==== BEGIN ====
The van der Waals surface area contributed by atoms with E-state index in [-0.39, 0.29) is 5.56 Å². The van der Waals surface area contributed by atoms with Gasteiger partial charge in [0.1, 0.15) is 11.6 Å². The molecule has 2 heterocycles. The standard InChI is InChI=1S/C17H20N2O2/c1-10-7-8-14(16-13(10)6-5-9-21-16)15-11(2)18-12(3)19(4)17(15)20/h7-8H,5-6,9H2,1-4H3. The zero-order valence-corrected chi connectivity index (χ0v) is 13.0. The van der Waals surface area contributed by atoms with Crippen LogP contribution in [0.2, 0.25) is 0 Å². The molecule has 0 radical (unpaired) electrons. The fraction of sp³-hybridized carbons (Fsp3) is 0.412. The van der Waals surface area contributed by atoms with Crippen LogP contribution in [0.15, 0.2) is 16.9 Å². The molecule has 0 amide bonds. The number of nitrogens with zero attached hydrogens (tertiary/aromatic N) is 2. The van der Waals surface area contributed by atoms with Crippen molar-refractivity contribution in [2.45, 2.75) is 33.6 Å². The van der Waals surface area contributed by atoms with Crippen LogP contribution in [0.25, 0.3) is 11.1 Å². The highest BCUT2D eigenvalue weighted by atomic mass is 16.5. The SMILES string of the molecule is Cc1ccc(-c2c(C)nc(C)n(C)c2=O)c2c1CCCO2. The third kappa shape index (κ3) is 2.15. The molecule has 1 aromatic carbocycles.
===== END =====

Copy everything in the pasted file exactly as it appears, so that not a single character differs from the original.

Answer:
The van der Waals surface area contributed by atoms with E-state index in [-0.39, 0.29) is 5.56 Å². The van der Waals surface area contributed by atoms with Gasteiger partial charge in [0.1, 0.15) is 11.6 Å². The molecule has 2 heterocycles. The standard InChI is InChI=1S/C17H20N2O2/c1-10-7-8-14(16-13(10)6-5-9-21-16)15-11(2)18-12(3)19(4)17(15)20/h7-8H,5-6,9H2,1-4H3. The zero-order valence-corrected chi connectivity index (χ0v) is 13.0. The van der Waals surface area contributed by atoms with Crippen LogP contribution in [0.2, 0.25) is 0 Å². The molecule has 0 radical (unpaired) electrons. The fraction of sp³-hybridized carbons (Fsp3) is 0.412. The van der Waals surface area contributed by atoms with Crippen LogP contribution in [0.15, 0.2) is 16.9 Å². The molecule has 0 amide bonds. The number of nitrogens with zero attached hydrogens (tertiary/aromatic N) is 2. The van der Waals surface area contributed by atoms with Crippen molar-refractivity contribution in [2.45, 2.75) is 33.6 Å². The van der Waals surface area contributed by atoms with Crippen LogP contribution in [0.25, 0.3) is 11.1 Å². The highest BCUT2D eigenvalue weighted by atomic mass is 16.5. The SMILES string of the molecule is Cc1ccc(-c2c(C)nc(C)n(C)c2=O)c2c1CCCO2. The third kappa shape index (κ3) is 2.15. The molecule has 1 aromatic carbocycles.